In order to enhance the capacity of stakeholders and promote awareness for implementation of Pakistan ’s GEF program in an effective and sustainable manner, a GEF Booklet of Pakistan has been developed in consultation by GEF Cell under supervision of Mr. Kamran Ali Qureshi, GEF Focal Point (Operational & Political) / Additional Secretary, Ministry of Environment.
A growing number of multilateral development organizations and international agencies are now using programmatic approaches to more effectively support developing countries and countries with economies in transition. Yet the programmatic approach is not a new modality for the Global Environmental Facility (GEF). At its meeting in December 1999, the GEF Council supported the evolution of GEF support to emphasize synergistic programs that transcend national borders. Since then, we have been dedicated to the principle that our focus should be on programs rather than just simply individual projects.
The world is at critical crossroads for the future of energy. Climate change, increasing dependence on oil and other fossil fuels, growing imports, and rising energy costs are making the developing world more vulnerable than ever before. These challenges call for a comprehensive and ambitious response.
Many chemicals are dangerous to human and ecosystem health. Among the worst is a range of synthetic organic compounds that persist in the environment for long periods of time. GEF’s involvement in tackling the threats posed by these Persistent Organic Pollutants dates back to 1995. In the ensuing years, the GEF has committed US$ 360 million to projects in the POPs focal area and leveraged some US$ 440 million in co-financing to bring the total value of the GEF POPs portfolio to US$ 800 million.The GEF is investing these funds in a range of programs and activities outlined in this publication to rid the world of dangerous chemicals now and forever.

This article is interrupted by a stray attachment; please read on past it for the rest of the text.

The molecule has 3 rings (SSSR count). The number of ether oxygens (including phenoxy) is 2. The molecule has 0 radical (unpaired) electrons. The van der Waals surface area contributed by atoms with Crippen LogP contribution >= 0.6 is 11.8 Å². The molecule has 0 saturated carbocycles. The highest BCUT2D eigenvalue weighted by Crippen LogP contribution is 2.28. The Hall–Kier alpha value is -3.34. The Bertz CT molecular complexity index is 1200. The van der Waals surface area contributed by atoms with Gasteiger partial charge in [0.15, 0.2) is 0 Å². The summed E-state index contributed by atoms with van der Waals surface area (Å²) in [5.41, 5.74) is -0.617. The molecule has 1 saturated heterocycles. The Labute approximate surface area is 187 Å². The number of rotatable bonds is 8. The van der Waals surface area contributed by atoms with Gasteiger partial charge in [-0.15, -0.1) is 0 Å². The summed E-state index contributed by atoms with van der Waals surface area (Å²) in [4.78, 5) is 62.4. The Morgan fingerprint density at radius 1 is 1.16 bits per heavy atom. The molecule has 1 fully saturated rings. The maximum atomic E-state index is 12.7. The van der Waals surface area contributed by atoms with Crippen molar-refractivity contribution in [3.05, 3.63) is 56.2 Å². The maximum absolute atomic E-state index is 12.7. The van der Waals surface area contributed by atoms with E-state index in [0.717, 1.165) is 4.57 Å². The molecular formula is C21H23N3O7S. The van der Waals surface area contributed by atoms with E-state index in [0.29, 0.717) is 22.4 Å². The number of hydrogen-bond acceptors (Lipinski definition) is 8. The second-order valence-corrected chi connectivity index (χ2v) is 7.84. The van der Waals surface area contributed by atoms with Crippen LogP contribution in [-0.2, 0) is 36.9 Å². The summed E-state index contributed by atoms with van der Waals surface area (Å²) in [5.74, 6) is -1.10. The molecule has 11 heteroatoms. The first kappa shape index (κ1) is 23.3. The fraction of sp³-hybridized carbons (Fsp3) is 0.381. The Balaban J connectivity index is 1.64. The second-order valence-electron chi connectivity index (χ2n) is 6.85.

Benefits and Trade-Offs Between Energy Conservation and Releases of Unintentionally Produced Persistent Organic Pollutants: A STAP advisory document
The Fourth Assessment Report of the Intergovernmental Panel on Climate Change (IPCC) emphasized a need for capturing synergies and avoiding trade-offs when addressing greenhouse gases (GHG) mitigation and air pollution control. The efficiency of a framework depends on the choice and design of the policy instruments and their integration. Air pollutants and GHGs are often emitted by the same sources, and, therefore, a single set of technologies or policy measures (an integrated approach) has co-benefits for emission reduction. However, there are situations when energy efficiency improvements may have limited or negative impact on the release of air pollutants (trade-offs).
The GEF’s biodiversity portfolio has been the largest focal area portfolio in terms of grant amounts provided, and accounts for about one-third of total GEF investment to developing countries and to those with economies in transition.